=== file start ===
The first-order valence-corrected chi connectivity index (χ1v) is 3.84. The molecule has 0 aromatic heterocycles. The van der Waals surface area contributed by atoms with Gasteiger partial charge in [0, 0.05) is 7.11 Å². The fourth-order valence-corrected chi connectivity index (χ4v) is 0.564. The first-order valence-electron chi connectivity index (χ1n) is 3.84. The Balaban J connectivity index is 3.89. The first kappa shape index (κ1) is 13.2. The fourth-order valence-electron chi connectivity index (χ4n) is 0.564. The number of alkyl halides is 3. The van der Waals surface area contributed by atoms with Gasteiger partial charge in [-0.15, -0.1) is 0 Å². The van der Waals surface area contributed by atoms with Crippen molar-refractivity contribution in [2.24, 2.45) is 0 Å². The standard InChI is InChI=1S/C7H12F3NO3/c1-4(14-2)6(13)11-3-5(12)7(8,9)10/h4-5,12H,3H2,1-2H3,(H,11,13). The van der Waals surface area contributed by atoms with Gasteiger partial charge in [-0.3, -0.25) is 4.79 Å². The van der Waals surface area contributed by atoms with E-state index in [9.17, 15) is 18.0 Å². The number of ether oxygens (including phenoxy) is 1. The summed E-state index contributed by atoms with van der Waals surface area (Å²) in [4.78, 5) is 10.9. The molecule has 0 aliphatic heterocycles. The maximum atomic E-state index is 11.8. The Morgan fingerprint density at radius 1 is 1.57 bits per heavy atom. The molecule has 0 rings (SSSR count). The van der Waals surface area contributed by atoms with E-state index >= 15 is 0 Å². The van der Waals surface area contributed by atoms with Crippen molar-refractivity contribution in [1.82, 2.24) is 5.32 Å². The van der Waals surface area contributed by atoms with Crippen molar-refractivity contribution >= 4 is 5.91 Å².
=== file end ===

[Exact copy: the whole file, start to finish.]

The first-order valence-corrected chi connectivity index (χ1v) is 3.84. The molecule has 0 aromatic heterocycles. The van der Waals surface area contributed by atoms with Gasteiger partial charge in [0, 0.05) is 7.11 Å². The fourth-order valence-corrected chi connectivity index (χ4v) is 0.564. The first-order valence-electron chi connectivity index (χ1n) is 3.84. The Balaban J connectivity index is 3.89. The first kappa shape index (κ1) is 13.2. The fourth-order valence-electron chi connectivity index (χ4n) is 0.564. The number of alkyl halides is 3. The van der Waals surface area contributed by atoms with Gasteiger partial charge in [-0.15, -0.1) is 0 Å². The van der Waals surface area contributed by atoms with Crippen molar-refractivity contribution in [2.24, 2.45) is 0 Å². The standard InChI is InChI=1S/C7H12F3NO3/c1-4(14-2)6(13)11-3-5(12)7(8,9)10/h4-5,12H,3H2,1-2H3,(H,11,13). The van der Waals surface area contributed by atoms with Gasteiger partial charge in [-0.3, -0.25) is 4.79 Å². The van der Waals surface area contributed by atoms with E-state index in [9.17, 15) is 18.0 Å². The number of ether oxygens (including phenoxy) is 1. The summed E-state index contributed by atoms with van der Waals surface area (Å²) in [4.78, 5) is 10.9. The molecule has 0 aliphatic heterocycles. The maximum atomic E-state index is 11.8. The Morgan fingerprint density at radius 1 is 1.57 bits per heavy atom. The molecule has 0 rings (SSSR count). The van der Waals surface area contributed by atoms with E-state index >= 15 is 0 Å². The van der Waals surface area contributed by atoms with Crippen molar-refractivity contribution in [1.82, 2.24) is 5.32 Å². The van der Waals surface area contributed by atoms with Crippen molar-refractivity contribution >= 4 is 5.91 Å².